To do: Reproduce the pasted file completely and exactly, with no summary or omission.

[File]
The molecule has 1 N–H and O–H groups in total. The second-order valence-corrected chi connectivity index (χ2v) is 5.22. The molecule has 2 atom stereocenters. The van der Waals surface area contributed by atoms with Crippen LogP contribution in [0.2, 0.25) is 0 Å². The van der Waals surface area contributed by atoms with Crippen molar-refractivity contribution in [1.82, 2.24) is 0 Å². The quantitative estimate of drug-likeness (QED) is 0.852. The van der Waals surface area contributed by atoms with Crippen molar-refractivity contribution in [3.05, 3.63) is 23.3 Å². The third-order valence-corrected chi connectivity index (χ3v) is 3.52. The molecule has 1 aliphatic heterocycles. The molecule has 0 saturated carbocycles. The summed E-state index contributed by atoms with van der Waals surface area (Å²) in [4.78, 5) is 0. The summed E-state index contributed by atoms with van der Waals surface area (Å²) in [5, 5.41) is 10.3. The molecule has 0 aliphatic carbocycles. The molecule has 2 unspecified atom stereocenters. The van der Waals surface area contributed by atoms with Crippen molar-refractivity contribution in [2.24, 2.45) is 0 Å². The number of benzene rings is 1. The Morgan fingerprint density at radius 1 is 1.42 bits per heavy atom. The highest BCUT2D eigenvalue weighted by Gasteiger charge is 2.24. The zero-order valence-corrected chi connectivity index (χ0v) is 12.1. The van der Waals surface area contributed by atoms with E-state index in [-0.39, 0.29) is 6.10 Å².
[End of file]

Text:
The molecule has 1 N–H and O–H groups in total. The second-order valence-corrected chi connectivity index (χ2v) is 5.22. The molecule has 2 atom stereocenters. The van der Waals surface area contributed by atoms with Crippen LogP contribution in [0.2, 0.25) is 0 Å². The van der Waals surface area contributed by atoms with Crippen molar-refractivity contribution in [1.82, 2.24) is 0 Å². The quantitative estimate of drug-likeness (QED) is 0.852. The van der Waals surface area contributed by atoms with Crippen molar-refractivity contribution in [3.05, 3.63) is 23.3 Å². The third-order valence-corrected chi connectivity index (χ3v) is 3.52. The molecule has 1 aliphatic heterocycles. The molecule has 0 saturated carbocycles. The summed E-state index contributed by atoms with van der Waals surface area (Å²) in [4.78, 5) is 0. The summed E-state index contributed by atoms with van der Waals surface area (Å²) in [5, 5.41) is 10.3. The molecule has 0 aliphatic carbocycles. The molecule has 2 unspecified atom stereocenters. The van der Waals surface area contributed by atoms with Crippen molar-refractivity contribution in [2.24, 2.45) is 0 Å². The number of benzene rings is 1. The Morgan fingerprint density at radius 1 is 1.42 bits per heavy atom. The highest BCUT2D eigenvalue weighted by Gasteiger charge is 2.24. The zero-order valence-corrected chi connectivity index (χ0v) is 12.1. The van der Waals surface area contributed by atoms with E-state index in [-0.39, 0.29) is 6.10 Å².